FAA’s low marks cast more doubt on ‘NextGen’: BGOV Insight

Contracting problems could slow the government's planned launch a new kind of air traffic control system. The plan is for NextGen to eventually replace radars w...

Contracting problems could slow the government’s planned launch a new kind of air traffic control system. The plan is for NextGen to eventually replace radars with satellites that track planes. But the Federal Aviation Administration inspector general says the agency isn’t doing what it should to award and oversee project-related contracts.

Bloomberg Government transportation policy expert Matt Zisman has taken a close look at the IG audit. He spoke to The Federal Drive with Tom Temin and Emily Kopp and offered his take on what the report could do to the $40 billion NextGen project.

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Written by Matthew Zisman/BGov

The Federal Aviation Administration’s Next Generation Air Transportation System program to overhaul the nation’s air traffic control system will result in an estimated $40 billion in spending by government and businesses on technology and equipment – much of it still in the development phase.

The FAA, which had already committed $1.56 billion to the program, in 2010 awarded six additional contracts worth as much as $6.4 billion over 10 years to companies including Boeing Co. of Chicago, General Dynamics Corp. of Falls Church, Virginia, ITT Corp. of White Plains, New York, and Booz Allen Hamilton Holding Corp. of McLean, Virginia.

The set of contracts is the biggest the agency has ever awarded and NextGen, as the program is known, will be the one of the costliest in its history. It will provide opportunities for industries ranging from information technology to aircraft manufacturers. The government anticipates paying for the systems development, software installation and ground-based equipment, while airlines are expected to cover the cost of adapting their aircraft.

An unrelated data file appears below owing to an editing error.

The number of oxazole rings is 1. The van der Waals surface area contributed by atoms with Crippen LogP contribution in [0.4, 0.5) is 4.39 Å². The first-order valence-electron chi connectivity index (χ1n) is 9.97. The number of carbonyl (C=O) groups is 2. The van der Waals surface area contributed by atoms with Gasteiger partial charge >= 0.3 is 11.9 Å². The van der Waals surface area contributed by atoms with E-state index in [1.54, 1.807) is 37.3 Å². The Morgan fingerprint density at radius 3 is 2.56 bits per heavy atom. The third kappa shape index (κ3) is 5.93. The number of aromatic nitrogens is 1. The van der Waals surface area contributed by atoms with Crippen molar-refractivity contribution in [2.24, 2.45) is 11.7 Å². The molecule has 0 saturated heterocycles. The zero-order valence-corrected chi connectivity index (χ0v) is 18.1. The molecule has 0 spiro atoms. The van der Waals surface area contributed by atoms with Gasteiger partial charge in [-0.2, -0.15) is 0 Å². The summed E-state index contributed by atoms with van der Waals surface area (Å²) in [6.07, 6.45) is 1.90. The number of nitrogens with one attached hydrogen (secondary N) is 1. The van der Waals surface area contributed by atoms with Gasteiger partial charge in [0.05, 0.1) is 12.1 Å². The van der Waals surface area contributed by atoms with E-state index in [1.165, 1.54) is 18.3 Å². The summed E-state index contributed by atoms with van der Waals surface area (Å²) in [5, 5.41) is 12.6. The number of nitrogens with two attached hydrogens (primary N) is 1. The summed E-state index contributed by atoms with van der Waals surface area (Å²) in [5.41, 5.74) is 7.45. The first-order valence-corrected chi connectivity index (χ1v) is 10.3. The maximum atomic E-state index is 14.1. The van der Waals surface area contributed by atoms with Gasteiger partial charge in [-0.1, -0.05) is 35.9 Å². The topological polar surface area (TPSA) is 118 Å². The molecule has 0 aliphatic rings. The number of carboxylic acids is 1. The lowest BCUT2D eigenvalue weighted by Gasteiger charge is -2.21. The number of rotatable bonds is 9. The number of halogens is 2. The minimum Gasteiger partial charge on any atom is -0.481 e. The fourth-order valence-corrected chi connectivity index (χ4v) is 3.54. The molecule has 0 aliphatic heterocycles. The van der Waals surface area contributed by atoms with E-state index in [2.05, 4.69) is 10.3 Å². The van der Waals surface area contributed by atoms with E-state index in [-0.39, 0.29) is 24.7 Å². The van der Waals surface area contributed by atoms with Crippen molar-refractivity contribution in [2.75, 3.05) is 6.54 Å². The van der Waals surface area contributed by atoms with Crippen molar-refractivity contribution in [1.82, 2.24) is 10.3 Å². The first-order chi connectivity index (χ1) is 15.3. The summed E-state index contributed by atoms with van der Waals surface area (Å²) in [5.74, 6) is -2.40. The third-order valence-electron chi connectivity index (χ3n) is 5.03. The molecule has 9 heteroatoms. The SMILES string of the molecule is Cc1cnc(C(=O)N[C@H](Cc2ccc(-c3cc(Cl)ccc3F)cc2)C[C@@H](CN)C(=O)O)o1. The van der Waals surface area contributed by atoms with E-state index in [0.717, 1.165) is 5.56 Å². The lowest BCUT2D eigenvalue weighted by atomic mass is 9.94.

The FAA estimates it will cost $40 billion to make the necessary technology upgrades and associated work process improvements for the system to become fully operational in 2025. The agency has not released a breakdown of the projected spending by government and business. It has, however, estimated the cost of upgrading all planes with just the navigational equipment at between $2.5 billion and $6.2 billion.

Once operational, NextGen should result in a more efficient use of airspace and an increase in capacity necessary to meet projected growth in passenger traffic. The FAA estimates that more than 1 billion passengers will be flying annually by 2021. The U.S. aviation system handled 791.2 million passengers and 65.9 billion revenue ton-miles of freight on nearly 10 million flights in the 12 months through March 2011.

NextGen navigation will replace ground and airplane-based radar with a global positioning system that relies on satellites. Plans call for eventually replacing thousands of radar and equipment sites around the country with about 700 ground stations, upgrading information displays in air traffic control towers, re-equipping tens of thousands of planes, and writing guidelines about how to use the new system at 137 major airports.

The technology is designed to allow controllers and pilots to track planes more accurately so they can fly closer together and have a greater choice of routes on approach, departure and en-route. The result is meant to be more planes, more flights and more passengers in the aviation system. Airlines should have lower operating costs per flight.

NextGen’s success depends not only on the installation of hardware and software. The FAA must also adopt the underlying flight operations procedures that will allow controllers and pilots to take advantage of the technology. The improved routing allowed by NextGen has shortened flight times and reduced fuel consumption in operational tests by airlines that adopted the technology early, including United Parcel Service Inc. of Atlanta and United Continental Holdings Inc. of Chicago.

The FAA’s challenge is to make sure benefits identified on a handful of flights can be extended to the 50,000 flights it manages daily. The agency’s problematic history with introducing major systems, seen most recently with its En-Route Automation Modernization, leaves airlines reluctant to invest heavily in equipment until they are confident of its benefits.

(Read the full Bloomberg Government study, “FAA’s Low Marks Cast More Doubt on ‘NextGen’: BGOV Insight”. BGov.com is a paid site and requires a subscription for access.)

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